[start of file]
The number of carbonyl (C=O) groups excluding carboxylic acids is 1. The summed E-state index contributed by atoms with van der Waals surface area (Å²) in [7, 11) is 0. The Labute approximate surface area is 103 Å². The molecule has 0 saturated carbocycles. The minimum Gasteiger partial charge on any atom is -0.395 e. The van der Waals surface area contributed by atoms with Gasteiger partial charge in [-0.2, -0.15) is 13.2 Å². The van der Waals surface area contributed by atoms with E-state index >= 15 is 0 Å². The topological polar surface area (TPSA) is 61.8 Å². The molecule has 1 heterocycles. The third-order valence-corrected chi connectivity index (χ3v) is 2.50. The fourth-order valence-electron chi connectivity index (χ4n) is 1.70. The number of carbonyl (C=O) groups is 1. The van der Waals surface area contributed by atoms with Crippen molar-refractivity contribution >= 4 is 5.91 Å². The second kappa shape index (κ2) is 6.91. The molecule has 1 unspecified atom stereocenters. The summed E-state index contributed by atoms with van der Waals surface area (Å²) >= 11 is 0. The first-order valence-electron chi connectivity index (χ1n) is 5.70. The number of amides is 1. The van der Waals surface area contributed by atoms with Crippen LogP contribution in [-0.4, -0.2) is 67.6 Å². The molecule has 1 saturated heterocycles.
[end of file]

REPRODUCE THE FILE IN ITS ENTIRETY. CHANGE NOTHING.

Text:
The number of carbonyl (C=O) groups excluding carboxylic acids is 1. The summed E-state index contributed by atoms with van der Waals surface area (Å²) in [7, 11) is 0. The Labute approximate surface area is 103 Å². The molecule has 0 saturated carbocycles. The minimum Gasteiger partial charge on any atom is -0.395 e. The van der Waals surface area contributed by atoms with Gasteiger partial charge in [-0.2, -0.15) is 13.2 Å². The van der Waals surface area contributed by atoms with E-state index >= 15 is 0 Å². The topological polar surface area (TPSA) is 61.8 Å². The molecule has 1 heterocycles. The third-order valence-corrected chi connectivity index (χ3v) is 2.50. The fourth-order valence-electron chi connectivity index (χ4n) is 1.70. The number of carbonyl (C=O) groups is 1. The van der Waals surface area contributed by atoms with Crippen molar-refractivity contribution >= 4 is 5.91 Å². The second kappa shape index (κ2) is 6.91. The molecule has 1 unspecified atom stereocenters. The summed E-state index contributed by atoms with van der Waals surface area (Å²) >= 11 is 0. The first-order valence-electron chi connectivity index (χ1n) is 5.70. The number of amides is 1. The van der Waals surface area contributed by atoms with Crippen LogP contribution in [-0.4, -0.2) is 67.6 Å². The molecule has 1 saturated heterocycles.